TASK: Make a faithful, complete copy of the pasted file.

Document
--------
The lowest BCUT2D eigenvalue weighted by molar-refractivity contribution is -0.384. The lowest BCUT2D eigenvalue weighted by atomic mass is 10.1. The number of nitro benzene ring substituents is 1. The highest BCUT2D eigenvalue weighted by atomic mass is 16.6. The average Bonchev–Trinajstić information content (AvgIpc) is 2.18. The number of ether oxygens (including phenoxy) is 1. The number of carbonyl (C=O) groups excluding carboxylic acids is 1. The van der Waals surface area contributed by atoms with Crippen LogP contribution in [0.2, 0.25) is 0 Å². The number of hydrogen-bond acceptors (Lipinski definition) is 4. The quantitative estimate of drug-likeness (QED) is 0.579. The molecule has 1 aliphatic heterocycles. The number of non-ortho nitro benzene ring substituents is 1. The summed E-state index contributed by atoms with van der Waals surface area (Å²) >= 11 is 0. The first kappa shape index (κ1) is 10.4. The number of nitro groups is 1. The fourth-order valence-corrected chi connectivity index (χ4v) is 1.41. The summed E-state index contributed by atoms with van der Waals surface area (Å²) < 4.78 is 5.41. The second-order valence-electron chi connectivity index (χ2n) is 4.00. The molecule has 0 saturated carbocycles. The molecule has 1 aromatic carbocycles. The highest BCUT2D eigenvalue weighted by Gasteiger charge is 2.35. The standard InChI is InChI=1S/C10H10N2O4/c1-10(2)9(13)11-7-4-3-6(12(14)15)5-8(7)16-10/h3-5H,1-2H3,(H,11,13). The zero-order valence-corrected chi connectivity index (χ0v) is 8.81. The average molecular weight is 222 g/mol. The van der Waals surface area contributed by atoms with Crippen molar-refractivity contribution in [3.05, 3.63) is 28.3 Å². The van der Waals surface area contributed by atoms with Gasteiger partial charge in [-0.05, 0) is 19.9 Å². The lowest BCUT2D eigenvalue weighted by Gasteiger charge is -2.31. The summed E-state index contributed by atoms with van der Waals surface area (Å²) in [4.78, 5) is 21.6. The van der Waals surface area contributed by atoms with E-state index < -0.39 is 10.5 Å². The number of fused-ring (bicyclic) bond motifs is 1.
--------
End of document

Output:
The lowest BCUT2D eigenvalue weighted by molar-refractivity contribution is -0.384. The lowest BCUT2D eigenvalue weighted by atomic mass is 10.1. The number of nitro benzene ring substituents is 1. The highest BCUT2D eigenvalue weighted by atomic mass is 16.6. The average Bonchev–Trinajstić information content (AvgIpc) is 2.18. The number of ether oxygens (including phenoxy) is 1. The number of carbonyl (C=O) groups excluding carboxylic acids is 1. The van der Waals surface area contributed by atoms with Crippen LogP contribution in [0.2, 0.25) is 0 Å². The number of hydrogen-bond acceptors (Lipinski definition) is 4. The quantitative estimate of drug-likeness (QED) is 0.579. The molecule has 1 aliphatic heterocycles. The number of non-ortho nitro benzene ring substituents is 1. The summed E-state index contributed by atoms with van der Waals surface area (Å²) >= 11 is 0. The first kappa shape index (κ1) is 10.4. The number of nitro groups is 1. The fourth-order valence-corrected chi connectivity index (χ4v) is 1.41. The summed E-state index contributed by atoms with van der Waals surface area (Å²) < 4.78 is 5.41. The second-order valence-electron chi connectivity index (χ2n) is 4.00. The molecule has 0 saturated carbocycles. The molecule has 1 aromatic carbocycles. The highest BCUT2D eigenvalue weighted by Gasteiger charge is 2.35. The standard InChI is InChI=1S/C10H10N2O4/c1-10(2)9(13)11-7-4-3-6(12(14)15)5-8(7)16-10/h3-5H,1-2H3,(H,11,13). The zero-order valence-corrected chi connectivity index (χ0v) is 8.81. The average molecular weight is 222 g/mol. The van der Waals surface area contributed by atoms with Crippen molar-refractivity contribution in [3.05, 3.63) is 28.3 Å². The van der Waals surface area contributed by atoms with Gasteiger partial charge in [-0.05, 0) is 19.9 Å². The lowest BCUT2D eigenvalue weighted by Gasteiger charge is -2.31. The summed E-state index contributed by atoms with van der Waals surface area (Å²) in [4.78, 5) is 21.6. The van der Waals surface area contributed by atoms with E-state index < -0.39 is 10.5 Å². The number of fused-ring (bicyclic) bond motifs is 1.